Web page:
"There is so much more in the Book of Mormon than we have yet discovered. The book's divine architecture and rich furnishings will increasingly unfold to our view, further qualifying it as 'a marvelous work and a wonder' ...The Book of Mormon is like a vast mansion with gardens, towers, courtyards, and wings. All the rooms in this mansion need to be explored..."
-Neal A Maxwell

Monday, August 27, 2012

Unique Voices: Nephi

My first post detailed two examples of minor figures in the Book of Mormon demonstrating distinct voices. Here's one example of a major figure's unique voice:

The phrase "my soul delighteth" appeareth eleven times--sorry, appears eleven times--in the Book of Mormon, all in 2 Nephi. In each case, Nephi is the speaker.

Friday, August 24, 2012

Burying talents vs burying weapons of war

I have an odd proclivity for comparing seemingly disparate scripture stories that share one common, but perhaps trivial, element. Sometimes this yields rather interesting parallels and contrasts, sometimes not. This time, it did--with one rather striking parallel in particular. 

The Savior's parable of the talents (should that be capitalized? 'The Parable of the Talents?') and the story of the Anti-Nephi-Lehies, penitent Lamanites who chose death over returning to warfare, share one thing in common: objects of significance are buried "in the earth." In one story, this act was to the burier's eternal detriment (I think that's the first time in my life I've ever used the word 'burier'); in the other, it was to their everlasting salvation. Here's the comparison:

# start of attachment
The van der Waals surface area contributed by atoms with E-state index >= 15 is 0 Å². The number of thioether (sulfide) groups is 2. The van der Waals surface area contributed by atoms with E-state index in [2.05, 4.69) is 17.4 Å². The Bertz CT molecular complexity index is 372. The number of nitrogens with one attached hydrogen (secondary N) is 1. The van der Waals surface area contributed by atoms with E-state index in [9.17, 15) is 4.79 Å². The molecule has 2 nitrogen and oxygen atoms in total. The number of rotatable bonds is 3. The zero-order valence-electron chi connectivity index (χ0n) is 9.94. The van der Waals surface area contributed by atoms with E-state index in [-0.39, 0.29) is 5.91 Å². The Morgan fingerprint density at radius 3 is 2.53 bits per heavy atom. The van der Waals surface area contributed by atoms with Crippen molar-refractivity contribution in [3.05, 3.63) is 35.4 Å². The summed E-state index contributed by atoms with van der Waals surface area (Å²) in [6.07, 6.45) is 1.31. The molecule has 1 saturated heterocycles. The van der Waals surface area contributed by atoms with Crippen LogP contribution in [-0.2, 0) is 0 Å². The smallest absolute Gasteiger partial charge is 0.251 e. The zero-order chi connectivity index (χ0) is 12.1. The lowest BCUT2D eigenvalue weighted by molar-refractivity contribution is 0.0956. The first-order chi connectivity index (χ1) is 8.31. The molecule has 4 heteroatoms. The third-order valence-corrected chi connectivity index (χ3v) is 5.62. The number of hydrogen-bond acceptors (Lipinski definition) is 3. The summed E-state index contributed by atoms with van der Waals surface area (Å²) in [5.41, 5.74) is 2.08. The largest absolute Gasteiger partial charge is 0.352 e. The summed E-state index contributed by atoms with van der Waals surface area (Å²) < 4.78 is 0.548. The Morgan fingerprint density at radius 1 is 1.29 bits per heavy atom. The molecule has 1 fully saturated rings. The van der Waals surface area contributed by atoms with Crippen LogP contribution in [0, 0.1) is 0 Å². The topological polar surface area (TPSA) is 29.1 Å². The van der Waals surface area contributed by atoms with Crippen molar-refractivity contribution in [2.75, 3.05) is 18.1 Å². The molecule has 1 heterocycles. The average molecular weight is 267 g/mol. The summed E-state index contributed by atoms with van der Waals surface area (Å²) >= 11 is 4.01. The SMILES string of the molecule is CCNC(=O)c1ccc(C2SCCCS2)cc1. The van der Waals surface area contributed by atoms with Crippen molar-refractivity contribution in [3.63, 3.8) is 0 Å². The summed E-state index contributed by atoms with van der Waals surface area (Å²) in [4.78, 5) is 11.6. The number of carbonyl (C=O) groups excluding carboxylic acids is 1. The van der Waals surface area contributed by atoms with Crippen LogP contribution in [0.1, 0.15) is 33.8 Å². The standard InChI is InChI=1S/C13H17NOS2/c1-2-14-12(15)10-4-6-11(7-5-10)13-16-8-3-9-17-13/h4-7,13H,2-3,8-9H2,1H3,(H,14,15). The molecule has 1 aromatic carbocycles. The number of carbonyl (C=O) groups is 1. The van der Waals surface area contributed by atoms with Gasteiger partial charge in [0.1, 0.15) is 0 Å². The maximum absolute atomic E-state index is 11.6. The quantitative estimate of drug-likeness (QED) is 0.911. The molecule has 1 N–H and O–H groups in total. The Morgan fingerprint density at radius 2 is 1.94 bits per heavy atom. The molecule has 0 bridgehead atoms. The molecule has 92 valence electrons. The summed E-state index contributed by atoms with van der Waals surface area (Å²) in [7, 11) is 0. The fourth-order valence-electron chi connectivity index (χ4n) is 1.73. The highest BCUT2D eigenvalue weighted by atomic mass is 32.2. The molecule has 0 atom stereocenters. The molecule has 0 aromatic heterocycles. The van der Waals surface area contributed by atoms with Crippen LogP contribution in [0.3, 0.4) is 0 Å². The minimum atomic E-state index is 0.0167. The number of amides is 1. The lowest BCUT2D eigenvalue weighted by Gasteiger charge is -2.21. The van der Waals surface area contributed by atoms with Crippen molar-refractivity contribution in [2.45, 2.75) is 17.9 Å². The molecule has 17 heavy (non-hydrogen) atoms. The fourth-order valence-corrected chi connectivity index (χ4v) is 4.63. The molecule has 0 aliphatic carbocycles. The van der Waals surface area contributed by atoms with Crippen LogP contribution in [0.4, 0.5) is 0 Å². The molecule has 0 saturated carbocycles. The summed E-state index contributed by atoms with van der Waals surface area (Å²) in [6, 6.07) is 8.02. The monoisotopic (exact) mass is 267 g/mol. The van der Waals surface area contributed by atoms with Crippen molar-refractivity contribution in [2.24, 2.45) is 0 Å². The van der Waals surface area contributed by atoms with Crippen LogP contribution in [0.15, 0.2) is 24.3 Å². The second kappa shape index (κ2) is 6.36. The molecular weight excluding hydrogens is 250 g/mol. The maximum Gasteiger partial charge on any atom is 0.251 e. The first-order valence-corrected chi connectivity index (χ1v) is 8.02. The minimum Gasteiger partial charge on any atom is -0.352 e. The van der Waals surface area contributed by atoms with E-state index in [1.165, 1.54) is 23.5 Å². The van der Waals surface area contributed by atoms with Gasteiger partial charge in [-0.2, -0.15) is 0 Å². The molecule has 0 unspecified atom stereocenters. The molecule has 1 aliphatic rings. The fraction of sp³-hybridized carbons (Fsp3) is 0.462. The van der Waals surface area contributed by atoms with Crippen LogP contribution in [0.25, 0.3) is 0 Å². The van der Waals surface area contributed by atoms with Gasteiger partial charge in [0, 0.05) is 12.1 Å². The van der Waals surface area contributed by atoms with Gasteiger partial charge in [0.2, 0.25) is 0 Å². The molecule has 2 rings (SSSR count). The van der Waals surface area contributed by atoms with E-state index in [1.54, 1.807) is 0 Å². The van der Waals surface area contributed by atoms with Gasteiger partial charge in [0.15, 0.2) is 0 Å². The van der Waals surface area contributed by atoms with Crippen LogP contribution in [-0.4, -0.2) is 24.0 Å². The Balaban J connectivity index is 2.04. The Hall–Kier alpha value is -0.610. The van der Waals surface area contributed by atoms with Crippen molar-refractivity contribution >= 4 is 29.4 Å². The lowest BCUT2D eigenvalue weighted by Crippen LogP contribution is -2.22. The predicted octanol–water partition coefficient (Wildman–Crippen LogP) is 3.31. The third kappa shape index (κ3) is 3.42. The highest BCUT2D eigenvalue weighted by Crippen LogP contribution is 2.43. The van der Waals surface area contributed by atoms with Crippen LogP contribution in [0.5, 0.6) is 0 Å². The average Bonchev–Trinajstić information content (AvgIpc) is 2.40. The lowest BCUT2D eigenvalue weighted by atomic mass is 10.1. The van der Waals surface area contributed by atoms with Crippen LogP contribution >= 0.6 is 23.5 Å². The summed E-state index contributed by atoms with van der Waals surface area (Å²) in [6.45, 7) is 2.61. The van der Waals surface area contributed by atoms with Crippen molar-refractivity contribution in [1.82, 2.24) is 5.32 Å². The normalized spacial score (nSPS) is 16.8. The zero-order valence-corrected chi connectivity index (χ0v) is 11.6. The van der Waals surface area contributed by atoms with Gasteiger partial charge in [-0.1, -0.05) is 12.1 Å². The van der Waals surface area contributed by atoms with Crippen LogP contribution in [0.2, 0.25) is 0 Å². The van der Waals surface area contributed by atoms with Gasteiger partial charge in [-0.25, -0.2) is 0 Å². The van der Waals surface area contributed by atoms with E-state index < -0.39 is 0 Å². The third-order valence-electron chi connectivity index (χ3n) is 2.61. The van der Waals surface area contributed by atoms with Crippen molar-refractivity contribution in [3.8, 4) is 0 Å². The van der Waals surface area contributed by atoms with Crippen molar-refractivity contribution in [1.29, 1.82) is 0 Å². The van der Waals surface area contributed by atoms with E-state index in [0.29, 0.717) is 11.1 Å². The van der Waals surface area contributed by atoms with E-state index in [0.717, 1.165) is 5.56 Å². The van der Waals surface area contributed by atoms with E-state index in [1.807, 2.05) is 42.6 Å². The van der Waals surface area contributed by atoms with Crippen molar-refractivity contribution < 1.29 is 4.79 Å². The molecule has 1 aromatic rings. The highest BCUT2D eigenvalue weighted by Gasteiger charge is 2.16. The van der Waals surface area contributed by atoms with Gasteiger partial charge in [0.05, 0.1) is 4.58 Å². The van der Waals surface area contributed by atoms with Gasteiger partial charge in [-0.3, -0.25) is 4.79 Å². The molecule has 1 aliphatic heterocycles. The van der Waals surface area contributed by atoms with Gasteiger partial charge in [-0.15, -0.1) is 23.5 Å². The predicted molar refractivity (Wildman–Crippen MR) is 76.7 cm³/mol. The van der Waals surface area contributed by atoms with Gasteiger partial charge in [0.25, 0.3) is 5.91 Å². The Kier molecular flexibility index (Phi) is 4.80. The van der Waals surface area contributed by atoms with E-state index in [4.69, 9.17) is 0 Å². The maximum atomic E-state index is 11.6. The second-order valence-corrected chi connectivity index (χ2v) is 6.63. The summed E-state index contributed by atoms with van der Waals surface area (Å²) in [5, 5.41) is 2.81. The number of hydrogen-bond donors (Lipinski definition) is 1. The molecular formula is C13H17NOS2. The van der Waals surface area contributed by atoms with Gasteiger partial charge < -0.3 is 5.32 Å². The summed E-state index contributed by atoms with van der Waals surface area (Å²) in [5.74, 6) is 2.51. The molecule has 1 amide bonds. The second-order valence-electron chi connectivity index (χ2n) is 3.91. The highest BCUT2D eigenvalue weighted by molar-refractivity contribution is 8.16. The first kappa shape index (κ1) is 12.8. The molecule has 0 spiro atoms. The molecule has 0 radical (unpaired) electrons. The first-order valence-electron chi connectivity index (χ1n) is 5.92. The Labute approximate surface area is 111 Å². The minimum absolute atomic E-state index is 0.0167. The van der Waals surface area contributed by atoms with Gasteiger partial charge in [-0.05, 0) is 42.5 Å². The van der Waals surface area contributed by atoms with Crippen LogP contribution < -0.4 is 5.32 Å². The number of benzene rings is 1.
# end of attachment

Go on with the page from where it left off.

Thursday, August 23, 2012

Déjà vu: 1 Nephi 2 & 10

In a particular Sunday School lesson I vaguely remember from my early teens, our teacher, Brother Ruff (who was kindly filling in for our regular teachers), found himself defending the assertion that every verse in the Book of Mormon--every word, even--was important, there for a divinely appointed reason. The painstaking process of recording on metal plates and the limited amount of space thereon allowed for no throwaway passages. 

"So what about this verse here?" challenged one of my friends. He was referring to 1 Nephi 2:15, which reads, "And my father dwelt in a tent." "Why is that there? Why do we need to know he dwelt in a tent? So what?"

Saturday, August 18, 2012

Chiasmus: Ether 10:23

The ubiquity in the Book of Mormon of chiasmus, a literary device in which a series of expressions or ideas are presented in a particular sequence, then again in reverse sequence, has long been cited by believers as evidence supporting the book's authenticity. Found throughout the Bible and the literature of many ancient cultures, its presence in the Book of Mormon bolsters the claim that Lehi and his family brought "the learning of the Jews" with them to the New World. 

Here's one short but very clear chiasmus I noticed a few days ago in Ether 10:23

Friday, August 17, 2012

Unique Voices: Anti-Nephi-Lehi and Giddianhi

If Joseph Smith, either alone or with the aid of conspirators, fabricated the Book of Mormon, he (or they) at least deserve credit for creating a remarkably intricate narrative consisting of numerous characters, each with a distinct persona, voice, and vocabulary. Words and phrases used repeatedly by one Book of Mormon figure, for instance, aren't used at all by any others. Two brief examples (with more to follow):